Speaking of mowing, I am happy to report that Tim has made it through the worst of the hot weather without having to cut our grass once. If our water bills were not zooming through the stratosphere, he might even have thanked the fiscal idiots who run our town.

Thanks for dropping by, and please spare a minute for remembrance tomorrow.


Tuesday, September 6, 2011


            As a nation, we are as enamored with the opinions of experts as with the bad behavior of people celebrated mostly for behaving badly. Of the former group, economists are the most egregious example. The Labor Day op-eds pointed out that the actual number of unemployed and underemployed Americans comes closer to 17% of the population than the nine percent the statistic crunchers spewed out earlier this month. What do they care? No doubt they all have cushy jobs with super-duper benefits.

Here's the guy who started
all the nonsense
            Held in a 250-seat auditorium, the introductory economics class I took as a first-year student at UVa several hundred autumns ago cemented my disdain for “the dismal science,” a moniker that seems only half right: “dismal” hits the bulls-eye, but the “science” part is extremely iffy. In his initial lecture, rising-star professor and author of the $60 required textbook (that’s 60 1970s dollars, almost a full week’s wages for a seasonally employed teen—how economical is that?) Dr. Kenneth Elzinga made clear in a subtextual way that the foundation of economics is to assume away reality, posit the factors that best fit the outcome you want to “prove,” and go from there. Guns and butter, supply and demand, we learned as the semester wore on, are just so much smoke and mirrors. Because I’m good at on-demand regurgitation of factoids, I came out of the course with a B+, three credit hours toward a degree, and an abiding mistrust for anything any economist has to say on any subject.

            (In retrospect, the best part of ECON 101 was sitting next to Tony McReynolds, a bearded bearish guy from Boca Raton, Florida, who was scary-smart and had a wicked sense of humor embellished by a dreamy baritone speaking voice. If it hadn’t been for him, I probably would have skipped most lectures and cadged my roommate’s notes. I haven’t thought of Tony Mac in years. Wonder what he’s doing today? Whatever it is, I bet it’s not economics.)

Why economists are worthless:
all talk, no action
            Economists may be the worst at dispensing “expert" sound-bites, but they’re far from alone. The advent of 24-hour on-air yakking (thanks bunches, CNN) has given rise to a culture of expertise. Turn on any TV or radio and you can get horse’s-mouth opinions on dealing with your physical health (Dr. Oz), your mental health (Dr. Phil), your love-life and children (any afternoon talk show), your house and garden (HGTV, Martha Stewart), your pet (Animal Planet), your politics (FOX News), the weather (TWC), your cuisine (Emeril, Paula Deen, Rachael Ray, the Iron Chef, those nutcase Swedes on PBS, etc., etc., etc.), your religion (TCN), your drugs (The People’s Pharmacy), your money (CNBC), your sports fixation (ESPN), you name it. Experts also expound in print: just check out the how-to and self-help sections of any library or bookstore (Deepak Chopra, Dr. Whatshisname Dobson, Malcolm Gladwell).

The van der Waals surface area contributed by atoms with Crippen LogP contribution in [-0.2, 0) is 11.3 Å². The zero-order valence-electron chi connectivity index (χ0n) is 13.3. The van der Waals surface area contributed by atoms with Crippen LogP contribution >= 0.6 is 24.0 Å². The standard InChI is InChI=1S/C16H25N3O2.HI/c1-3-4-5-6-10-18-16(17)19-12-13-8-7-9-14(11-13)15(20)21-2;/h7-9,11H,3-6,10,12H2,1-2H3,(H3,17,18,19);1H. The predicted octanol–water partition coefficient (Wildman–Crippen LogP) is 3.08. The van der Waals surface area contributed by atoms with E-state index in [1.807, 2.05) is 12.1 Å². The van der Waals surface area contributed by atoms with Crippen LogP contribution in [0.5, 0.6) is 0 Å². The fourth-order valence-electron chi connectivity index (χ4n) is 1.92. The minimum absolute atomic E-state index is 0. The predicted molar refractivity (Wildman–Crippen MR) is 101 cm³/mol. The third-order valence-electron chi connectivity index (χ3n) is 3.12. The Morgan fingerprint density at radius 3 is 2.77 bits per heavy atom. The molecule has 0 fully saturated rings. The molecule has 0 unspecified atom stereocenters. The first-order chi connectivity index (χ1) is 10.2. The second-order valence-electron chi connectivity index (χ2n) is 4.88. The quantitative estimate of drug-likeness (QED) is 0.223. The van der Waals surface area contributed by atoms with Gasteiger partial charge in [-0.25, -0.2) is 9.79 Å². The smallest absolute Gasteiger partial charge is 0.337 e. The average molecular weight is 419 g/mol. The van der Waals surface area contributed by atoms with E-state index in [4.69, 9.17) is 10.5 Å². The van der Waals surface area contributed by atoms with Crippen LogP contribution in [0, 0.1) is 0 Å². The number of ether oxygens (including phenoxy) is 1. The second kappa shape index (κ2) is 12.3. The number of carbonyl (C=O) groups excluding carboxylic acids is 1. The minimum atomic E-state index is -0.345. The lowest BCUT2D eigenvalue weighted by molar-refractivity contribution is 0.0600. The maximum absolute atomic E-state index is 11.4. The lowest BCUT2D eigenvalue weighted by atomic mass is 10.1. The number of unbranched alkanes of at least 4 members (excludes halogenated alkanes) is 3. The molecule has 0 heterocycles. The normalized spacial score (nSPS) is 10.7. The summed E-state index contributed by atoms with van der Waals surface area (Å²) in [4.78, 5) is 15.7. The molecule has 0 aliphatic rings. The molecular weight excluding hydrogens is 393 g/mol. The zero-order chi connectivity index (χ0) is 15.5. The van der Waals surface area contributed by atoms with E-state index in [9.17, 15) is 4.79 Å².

We’re adrift in a vast sea of information, completely free of ever having to think for ourselves. Doesn’t seem to make us any happier, though. Or more efficient, or proficient, or functional as human beings. “Where is the wisdom in information?” worried T.S. Eliot in Four Quartets decades ago.

            Yesterday afternoon, while pulling out failed bush beans with a view to an experimental fall planting of potatoes, it occurred to me that not much I’ve ever read about vegetable gardening has been all that helpful. Take potatoes, for example. This was my third season working in the genre (as we writer-types say): it was the best ever, harvest-wise, but that’s not saying much. I am embarrassed to report that we dug a whole 28 ounces of golf-ball-sized spuds; which, I hasten to add, is 11 ounces better than last year, and 23 ounces more than 2009’s dismal harvest. The Adirondack Blues, new to us this year, beat the odds in this distinctly non-Adirondack climate by producing the largest and the most.

The remarkable
Adirondack Blue potato
             (I would like to take this opportunity to point out that the Adirondack Blues also surprised by being the only non-regulation-colored vegetable I’ve ever seen Tim eat without coercion. Seriously. The man won’t touch orange, yellow, pink or green tomatoes. He regards sweet peppers of any hue but green as suspect. He doesn’t even like to be in the same room as a white eggplant—not that he’d allow one of those of any color to pass his lips.)

Some seed catalogs
I consult
            Back to the point. As is my wont, I conducted extensive research into raising potatoes before planting the first batch—Rodale’s Illustrated Encyclopedia of Organic Gardening, Mel Bartholomew’s Square Foot Gardening, Carrots Love Tomatoes by Louise Riotte (see Good Reads at right), seed catalogs and gardening websites galore. I also quizzed the guy at Farmers Supply in Wilmington where we bought our seed stock. (He told me I was a bit behind the curve for planting time.) I prepared the soil and the eyes, placed them at the prescribed depth and distance apart, and hilled the damn things repeatedly that first season. Turned out most of the advice must have been geared to places like Maine and Idaho, not the nutrient-poor sand and steamy nights of southeastern North Carolina. A week before time to dig, bacterial soft rot set in. Who knew potatoes could dissolve into sacks of noxious goo while still in the ground?